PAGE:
|5||Further training & development||Innovation in the way you work||Innovation in the way you work||Eagerness to adopt new ways of working|
|6||Networking & relationship building in the organisation||Further training & development||Networking & relationship building in the organisation||Networking & relationship building in the organisation|
|7||Having a personal vision & development plan||Developing a complete competence in your role before seeking new opportunities||Innovation in the way you work|
|8||Reading to keep up to date with current industry events & issues||Adding value by challenging the status quo||Developing a complete competence in your role before seeking new opportunities|
|9||Ensuring multi-disciplinary exposure||Ensuring multi-disciplinary exposure||Keeping to the rules of your organisation|
From data published in Sutherland et al. The components of career capital and how they are acquired… 2015
The impact of happenstance
Evaluating Lulu’s career reveals another flaw in Cal’s arguments. Career theorists would view Lulu’s career as the outcome of happenstance. Hers was not a planned career path to great work. Nor could she have planned the outcomes she achieved. It should also be noted that, like most cases studies in this book, Lulu did not start a program of deliberative practice, her skills were developed in an unplanned way. Musicians, actors and other artists can followed programs of deliberative practice to improve their skills and become so good they can’t be ignored. This is not the case with many knowledge workers, not least because introducing purposeful dynamics to choosing what skills to focus development on is very different from the arts and crafts. In the arts and crafts you choose from what has been worked out before you, this simply isn’t available in many knowledge fields. So there is no guarantee that what you choose to deliberately practice to improve your day job skills will eventually make you so good they can’t ignore you.
From a career management for writers point of view, the aim of career capital for knowledge workers is ongoing employability and career success. The research shows career capital is best developed in organisations. As we can see from the two tables above, what and how you acquire career capital for your day job is industry specific. How it contributes to career success and how it is acquired differs profoundly across the different industries. Although, we can see the career capital of “knowing why” is crucial. Self-motivation, drive, determination and perseverance are all things you get from knowing why you are doing something. It contributes to your commitment, and that contributes to your capacity to improve your performance – a key attribute for staying employable.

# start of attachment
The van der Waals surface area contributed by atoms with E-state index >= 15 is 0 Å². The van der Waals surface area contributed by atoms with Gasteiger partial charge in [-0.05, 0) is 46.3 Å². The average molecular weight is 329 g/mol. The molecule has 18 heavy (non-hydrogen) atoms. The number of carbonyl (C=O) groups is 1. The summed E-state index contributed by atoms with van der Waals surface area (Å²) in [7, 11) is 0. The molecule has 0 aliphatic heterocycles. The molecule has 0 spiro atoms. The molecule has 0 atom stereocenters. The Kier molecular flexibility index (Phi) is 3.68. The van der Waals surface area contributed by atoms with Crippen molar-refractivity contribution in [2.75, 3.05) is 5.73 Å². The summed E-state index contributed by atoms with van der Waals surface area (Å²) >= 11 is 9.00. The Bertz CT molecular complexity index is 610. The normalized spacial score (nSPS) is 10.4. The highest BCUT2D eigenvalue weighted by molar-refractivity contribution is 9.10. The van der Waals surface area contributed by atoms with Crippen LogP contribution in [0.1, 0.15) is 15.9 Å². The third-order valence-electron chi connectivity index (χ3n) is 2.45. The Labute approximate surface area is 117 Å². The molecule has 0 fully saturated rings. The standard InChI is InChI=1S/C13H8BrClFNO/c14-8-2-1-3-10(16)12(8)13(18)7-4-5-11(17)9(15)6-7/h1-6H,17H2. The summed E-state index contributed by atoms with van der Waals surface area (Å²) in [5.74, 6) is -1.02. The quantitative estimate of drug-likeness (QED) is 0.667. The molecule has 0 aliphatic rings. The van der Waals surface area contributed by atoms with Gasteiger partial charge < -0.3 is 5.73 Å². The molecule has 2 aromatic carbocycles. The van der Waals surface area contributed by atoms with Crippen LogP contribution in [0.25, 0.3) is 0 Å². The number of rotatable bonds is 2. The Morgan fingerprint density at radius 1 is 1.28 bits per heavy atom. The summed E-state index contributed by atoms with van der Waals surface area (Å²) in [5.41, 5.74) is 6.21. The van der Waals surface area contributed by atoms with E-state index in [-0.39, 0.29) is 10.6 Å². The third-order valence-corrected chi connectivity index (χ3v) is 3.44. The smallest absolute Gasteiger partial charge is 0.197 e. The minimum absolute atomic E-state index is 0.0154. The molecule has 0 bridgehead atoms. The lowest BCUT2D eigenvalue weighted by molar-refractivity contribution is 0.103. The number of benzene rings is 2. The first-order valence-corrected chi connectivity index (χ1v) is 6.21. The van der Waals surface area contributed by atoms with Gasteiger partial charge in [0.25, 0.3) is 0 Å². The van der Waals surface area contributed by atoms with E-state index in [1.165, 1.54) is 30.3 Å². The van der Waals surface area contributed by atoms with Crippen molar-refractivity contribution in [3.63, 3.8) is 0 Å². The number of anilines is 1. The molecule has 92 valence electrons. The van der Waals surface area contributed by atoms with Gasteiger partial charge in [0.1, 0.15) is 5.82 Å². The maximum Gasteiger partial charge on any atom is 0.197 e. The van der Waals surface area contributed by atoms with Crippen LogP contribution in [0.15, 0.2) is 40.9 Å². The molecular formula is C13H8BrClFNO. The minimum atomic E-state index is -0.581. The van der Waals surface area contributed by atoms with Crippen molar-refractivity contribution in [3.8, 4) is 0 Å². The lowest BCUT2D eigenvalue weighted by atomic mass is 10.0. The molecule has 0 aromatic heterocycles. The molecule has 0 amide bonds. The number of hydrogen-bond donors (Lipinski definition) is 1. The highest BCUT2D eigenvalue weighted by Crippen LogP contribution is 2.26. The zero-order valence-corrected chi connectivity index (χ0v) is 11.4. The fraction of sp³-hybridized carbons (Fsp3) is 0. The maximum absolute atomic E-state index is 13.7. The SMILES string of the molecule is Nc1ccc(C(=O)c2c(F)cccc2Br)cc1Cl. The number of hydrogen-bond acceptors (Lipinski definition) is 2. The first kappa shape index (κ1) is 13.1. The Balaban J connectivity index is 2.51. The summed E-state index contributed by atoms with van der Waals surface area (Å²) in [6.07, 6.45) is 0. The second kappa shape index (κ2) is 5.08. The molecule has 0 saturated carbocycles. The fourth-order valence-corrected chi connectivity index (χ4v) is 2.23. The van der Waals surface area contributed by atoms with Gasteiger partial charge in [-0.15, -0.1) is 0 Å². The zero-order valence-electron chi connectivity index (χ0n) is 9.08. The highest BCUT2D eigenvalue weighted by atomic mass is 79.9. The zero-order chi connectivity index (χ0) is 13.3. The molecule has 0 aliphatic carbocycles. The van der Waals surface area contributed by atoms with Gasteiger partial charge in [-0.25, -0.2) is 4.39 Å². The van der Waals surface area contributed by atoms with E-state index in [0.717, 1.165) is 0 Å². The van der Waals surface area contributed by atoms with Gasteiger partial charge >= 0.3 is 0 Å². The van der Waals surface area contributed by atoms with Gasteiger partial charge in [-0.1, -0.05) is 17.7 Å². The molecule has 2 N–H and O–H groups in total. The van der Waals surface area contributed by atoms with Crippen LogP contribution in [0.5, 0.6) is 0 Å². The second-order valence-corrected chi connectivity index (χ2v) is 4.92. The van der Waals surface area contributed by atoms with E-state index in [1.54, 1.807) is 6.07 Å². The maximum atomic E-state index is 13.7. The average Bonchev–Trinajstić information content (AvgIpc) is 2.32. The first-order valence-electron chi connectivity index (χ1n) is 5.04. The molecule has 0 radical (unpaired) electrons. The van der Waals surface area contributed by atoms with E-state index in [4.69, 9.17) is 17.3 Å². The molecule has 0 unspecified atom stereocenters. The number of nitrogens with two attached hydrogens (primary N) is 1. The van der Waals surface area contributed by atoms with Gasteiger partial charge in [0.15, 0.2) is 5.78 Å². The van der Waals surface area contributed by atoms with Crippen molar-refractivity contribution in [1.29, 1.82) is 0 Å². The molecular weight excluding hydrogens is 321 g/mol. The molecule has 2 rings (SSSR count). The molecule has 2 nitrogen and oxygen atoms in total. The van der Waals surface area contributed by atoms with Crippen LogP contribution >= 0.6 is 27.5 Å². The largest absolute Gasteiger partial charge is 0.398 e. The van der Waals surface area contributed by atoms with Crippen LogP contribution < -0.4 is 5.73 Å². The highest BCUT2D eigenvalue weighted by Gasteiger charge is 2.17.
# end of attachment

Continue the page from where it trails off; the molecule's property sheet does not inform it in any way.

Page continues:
If you are reading Newport’s So good they can’t ignore you as career management advice for writers, here are a couple of things to keep in mind from other research conducted on career capital.
Most industries rate the “know why” of motivation and perseverance highly. These basic know whys contribute mightily to commitment, and commitment is seen as vital for improved performance.
The way to rate the effectiveness of training and development is to observe how it changes the way you work. How can knowing about career capital change the way a reader works?
Networking within your organisation has proven to be the most common highly rated means of acquiring career capital in all 4 industries – finance, public service, tech and manufacturing. Research found networking outside of your organisation i.e. networking in your industry or society more widely not valued as highly. Given the four industries studied this may not transfer to other industries. If you do not work in a large organisation it will be essential to network within your industry, or an industry you provide products or services to.
Newport. C So good they can’t ignore you: why skills trump passion in the quest for work you love. 2012. Piatkus.
M. Sutherland, G. Naidu, S. Seabela, S. Crosson and E. Nyembe. The components of career capital and how they are acquired by knowledge workers across different industries. South African Journal of Business Management. 2015,46(4)